Why PC didn't do as well with NYJ and NE as SEA

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  • mikeak wrote:1) You don't build a team in one or even two years

    2) one of those playoffs seasons was with a 7-9 team. I know they win the playoff game but do you consider that a successful regular season?

    3) One-two injuries on key players and the season goes in the tanks sometimes or at least you lose one game that was hugely important for borderline playoff teams

    4) PC is on the record saying he spent a lot of time thinking what he would do different in the NFL and that he is now doing that...



    Yeah I do. Seattle had easily from top to bottom a Top 5 worst rosters in the NFL that year. It was a miracle they won 7 games that year, let alone knocking off the defending SB Champs in the playoffs.
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    Steve2222
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  • After he was fired by the New England Patriots, Carroll read a book by former UCLA basketball coach John Wooden which heavily influenced how he would run his future program at USC: emulating Wooden, Carroll decided to engineer his program in the way that best exemplified his personal philosophy. He decided his philosophy was best summarized as "I'm a competitor".

    PC wasn't always a good head coach. His failures in NY and NE played a huge role in his development into the coach he is today. Some of you won't take my paraphrasing of an objective truth about the human nature of developing expertise for it, but maybe you'll take Pete's word for it!
    BirdsCommaAngry
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  • At Pete's prior NFL jobs he was the Head Coach, not the Head Cheese.
    At USC he was the Head Cheese.
    In Seattle he is the Head Cheese.
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    LudwigsDrummer
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  • BirdsCommaAngry wrote:After he was fired by the New England Patriots, Carroll read a book by former UCLA basketball coach John Wooden which heavily influenced how he would run his future program at USC: emulating Wooden, Carroll decided to engineer his program in the way that best exemplified his personal philosophy. He decided his philosophy was best summarized as "I'm a competitor".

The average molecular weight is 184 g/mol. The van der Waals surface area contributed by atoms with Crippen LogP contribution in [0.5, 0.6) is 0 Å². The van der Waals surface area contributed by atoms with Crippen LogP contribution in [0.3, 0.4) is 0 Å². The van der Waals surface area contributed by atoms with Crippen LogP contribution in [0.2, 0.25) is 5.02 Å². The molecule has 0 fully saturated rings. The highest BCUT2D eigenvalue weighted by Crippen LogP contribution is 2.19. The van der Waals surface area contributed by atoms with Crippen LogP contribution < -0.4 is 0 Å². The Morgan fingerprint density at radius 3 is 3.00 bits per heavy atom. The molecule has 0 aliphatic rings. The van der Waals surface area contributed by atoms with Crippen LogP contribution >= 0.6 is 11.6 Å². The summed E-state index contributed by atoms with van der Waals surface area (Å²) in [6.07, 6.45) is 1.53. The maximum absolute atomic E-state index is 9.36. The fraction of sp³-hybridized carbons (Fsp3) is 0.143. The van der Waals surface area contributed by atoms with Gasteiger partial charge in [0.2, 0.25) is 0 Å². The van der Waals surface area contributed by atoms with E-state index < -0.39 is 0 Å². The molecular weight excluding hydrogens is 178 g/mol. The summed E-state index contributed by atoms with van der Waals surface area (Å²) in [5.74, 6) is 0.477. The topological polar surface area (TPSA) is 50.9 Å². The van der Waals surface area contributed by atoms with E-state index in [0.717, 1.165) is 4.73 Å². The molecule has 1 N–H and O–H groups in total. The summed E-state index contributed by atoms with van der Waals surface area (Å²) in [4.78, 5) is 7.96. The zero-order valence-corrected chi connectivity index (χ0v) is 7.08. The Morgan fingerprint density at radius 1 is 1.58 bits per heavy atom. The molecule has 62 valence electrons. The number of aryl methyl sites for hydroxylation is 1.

PC wasn't always a good head coach. His failures in NY and NE played a huge role in his development into the coach he is today. Some of you won't take my paraphrasing of an objective truth about the human nature of developing expertise for it, but maybe you'll take Pete's word for it!

    He was an excellent position coach and DC. He was a so-so head coach who had great potential but didn't really get a chance to develop it while with those two teams.
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    sc85sis
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  • Prior to this year's draft, he had the same amount of time in NE as he has had here. He had a chance and on a fairly well-built team from Parcells no less. Sure, he didn't have the control we've come to associate with his success back then but there are also coaches, like Holmgren, who have fallen short when wearing both hats. It's still uncertain that PC would have been more or less successful in NE had he had the control he had at USC because that's a subject we can only offer speculation about. What we do know is after being fired by NE, PC made some changes to his philosophy based on influences from John Wooden and those changes became the focal points of his successful teams and organizations at USC and here. To some this might just be a correlation but to me it's an embodiment of human nature playing itself out. Expertise is built more quickly from learning via failing, stumbling, coming up short, and a bunch of other adjectives and phrases I would associate with PCs coaching tenure at NE.

    Was PC a so-so head coach before USC because he didn't get the chance or did he not get the chance because before USC he was a so-so head coach? It's the latter and it's been instrumental in him becoming a national champion and successfully returning to the NFL.
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